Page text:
Cecil's Ascot aim is celebration with Twice Over

As a rule, the groom might expect to wear top hat and tails for his wedding day, rather than his honeymoon. But no tropical paradise would tempt Henry Cecil away from Royal Ascot next week, and his fiancée, Jane McKeown, was never under any illusions about their destination once the nuptials were fixed for tomorrow.

In the circumstances, only those trying to beat bank rates with the odds-on favourite, Henrythenavigator, would begrudge success for Twice Over in the St James's Palace Stakes on Tuesday. It is six years since Cecil's 70th success there confirmed him as the outstanding Royal Ascot trainer of modern times. In the meantime, his personal and professional fortunes have disclosed the substance sustaining all those familiar, exquisite flourishes. He was written off barely two years ago, but none can question his resurgence as a trainer – and now he hopes that he might achieve similar renewal against the attrition of cancer. In stormy waters, Henry has proved the truest of navigators.

Warren Place was too hectic with preparations for Cecil to supervise his runners here yesterday, but the stable approaches Ascot in fine fettle. Sevenna's success under Ted Durcan in the opener was its 21st of the season, maintaining a strike-rate of one in four.

Twice Over will be dropping back to a mile after meeting his first defeat in the Dante Stakes at York. Cecil's dismayed reaction that day was that the colt had failed for stamina, despite having won over 10 furlongs as a juvenile. Having persuaded his owner, Khaled Abdulla, to sit out the 2,000 Guineas in favour of a Derby preparation, he must have been relieved, if anything, when the colt returned a sickly blood count a few days later.

"Mr Cecil wasn't 100 per cent happy with Twice Over after York," Durcan confirmed. "He was beaten so far out there that you could hardly say it was simply a case of him not getting the trip. We all know that the favourite is going to be a tough nut to crack, and there are other horses to respect in the race like Falco, but at least our horse is back bouncing now. I sat on him on Saturday morning, and he seems in excellent order. I just wouldn't want it too firm for him, but we should be all right with a drop of rain about."

Durcan was wearing the same silks as when Cecil's quest for a fifth Derby foundered at Epsom last Saturday, Kandahar Run fading in the straight to finish ninth. "He blatantly didn't stay," the jockey said. "It was always in the back of our minds that he might not get home, but the way he had switched off when he won at Newmarket entitled us to hope. Unfortunately the pacemaker and the 1,000-1 shot rushed up early and lit me up a bit, which didn't help. But the Derby can take a lot out of horses and the main thing is that Mr Cecil has been really happy with him since. There should be plenty more from him later in the season."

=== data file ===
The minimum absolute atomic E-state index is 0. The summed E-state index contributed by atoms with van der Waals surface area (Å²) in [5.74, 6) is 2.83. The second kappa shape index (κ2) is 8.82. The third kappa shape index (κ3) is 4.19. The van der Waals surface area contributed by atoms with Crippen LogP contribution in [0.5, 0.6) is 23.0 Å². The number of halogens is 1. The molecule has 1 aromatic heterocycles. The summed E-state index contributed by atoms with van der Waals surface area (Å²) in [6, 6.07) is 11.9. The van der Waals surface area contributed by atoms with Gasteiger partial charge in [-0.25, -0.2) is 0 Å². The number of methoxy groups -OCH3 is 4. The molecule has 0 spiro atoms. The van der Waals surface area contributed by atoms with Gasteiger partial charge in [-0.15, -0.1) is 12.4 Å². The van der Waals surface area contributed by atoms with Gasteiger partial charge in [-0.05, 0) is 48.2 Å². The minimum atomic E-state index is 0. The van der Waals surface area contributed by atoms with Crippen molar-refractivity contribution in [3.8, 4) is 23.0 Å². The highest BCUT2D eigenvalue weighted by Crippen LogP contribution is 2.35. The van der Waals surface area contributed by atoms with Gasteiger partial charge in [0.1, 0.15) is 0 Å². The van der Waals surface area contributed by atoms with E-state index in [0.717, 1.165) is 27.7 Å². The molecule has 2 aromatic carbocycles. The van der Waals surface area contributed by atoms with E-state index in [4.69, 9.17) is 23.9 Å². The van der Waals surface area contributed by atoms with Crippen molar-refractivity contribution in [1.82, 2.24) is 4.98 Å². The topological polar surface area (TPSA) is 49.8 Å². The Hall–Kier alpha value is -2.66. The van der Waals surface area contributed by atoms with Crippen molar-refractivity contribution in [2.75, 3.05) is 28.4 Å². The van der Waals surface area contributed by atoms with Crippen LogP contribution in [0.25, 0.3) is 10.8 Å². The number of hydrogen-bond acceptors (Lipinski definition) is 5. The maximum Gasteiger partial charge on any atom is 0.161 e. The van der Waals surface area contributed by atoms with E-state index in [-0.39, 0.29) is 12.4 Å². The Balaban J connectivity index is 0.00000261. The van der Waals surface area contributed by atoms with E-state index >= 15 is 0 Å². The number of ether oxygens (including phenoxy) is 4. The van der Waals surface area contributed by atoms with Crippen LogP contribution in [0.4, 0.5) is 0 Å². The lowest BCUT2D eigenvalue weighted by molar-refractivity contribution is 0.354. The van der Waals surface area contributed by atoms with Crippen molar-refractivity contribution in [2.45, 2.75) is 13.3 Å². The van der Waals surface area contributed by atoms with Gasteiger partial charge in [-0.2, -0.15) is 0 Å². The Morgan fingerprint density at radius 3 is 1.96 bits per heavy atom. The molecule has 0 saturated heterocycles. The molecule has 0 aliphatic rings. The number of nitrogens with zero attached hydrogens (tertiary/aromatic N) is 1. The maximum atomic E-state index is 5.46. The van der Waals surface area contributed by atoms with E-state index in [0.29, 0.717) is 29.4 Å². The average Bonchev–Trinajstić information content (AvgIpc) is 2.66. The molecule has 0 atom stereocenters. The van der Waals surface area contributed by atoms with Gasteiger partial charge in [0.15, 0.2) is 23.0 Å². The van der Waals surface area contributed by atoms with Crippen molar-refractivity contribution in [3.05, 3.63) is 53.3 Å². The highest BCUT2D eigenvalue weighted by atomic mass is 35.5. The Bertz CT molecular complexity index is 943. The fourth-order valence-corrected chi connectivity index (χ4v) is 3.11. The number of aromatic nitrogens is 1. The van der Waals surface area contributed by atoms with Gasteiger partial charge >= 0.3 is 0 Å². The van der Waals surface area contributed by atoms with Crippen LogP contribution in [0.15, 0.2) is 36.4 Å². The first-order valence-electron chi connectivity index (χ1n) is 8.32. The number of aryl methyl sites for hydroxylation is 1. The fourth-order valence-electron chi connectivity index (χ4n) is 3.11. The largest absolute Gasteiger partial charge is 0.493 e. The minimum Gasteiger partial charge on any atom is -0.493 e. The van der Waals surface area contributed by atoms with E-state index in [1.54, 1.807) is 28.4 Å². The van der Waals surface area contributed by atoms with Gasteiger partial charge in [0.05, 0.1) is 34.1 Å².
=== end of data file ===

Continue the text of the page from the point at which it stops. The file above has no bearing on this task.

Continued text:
Another veteran Newmarket trainer whose touch remains as sure as ever is Michael Jarvis, who saddled his first juvenile winner of the season in Sri Putra and then followed up with the impressive Ghaidaa in the second division of Sevenna's maiden.

Sri Putra could go for the Weatherbys Superlative Stakes at the Newmarket July Meeting, while Ghaidaa could yet be given the chance to match the Classic achievements of her dam and half-sister, Midway Lady and Eswarah, who both won the Oaks. "She is coming on in leaps and bounds," Jarvis said. "She is not in the Irish Oaks, but could be put in if the boss [Sheikh Hamdan] wanted it."

The Curragh is also a possibility for Rosa Grace, who quickened well to get out of traffic in the day's feature race, the Lord Weinstock Memorial Stakes. That success meant her trainer, Rae Guest, had won with his last four runners and he maintained the sequence with Si Belle at Yarmouth. Even this could be interpreted as a positive augur for Cecil, as Guest is McKeown's brother and looking forward to toasting their happiness tomorrow.

As for Rosa Grace, Guest has always entertained high hopes. "She needed her first run back," he said. "And the only thing we were worried about today was the rain getting into the ground, because she's a lovely mover. We don't pay a fortune for them, and we don't get sent the best. But we seem to find one every year."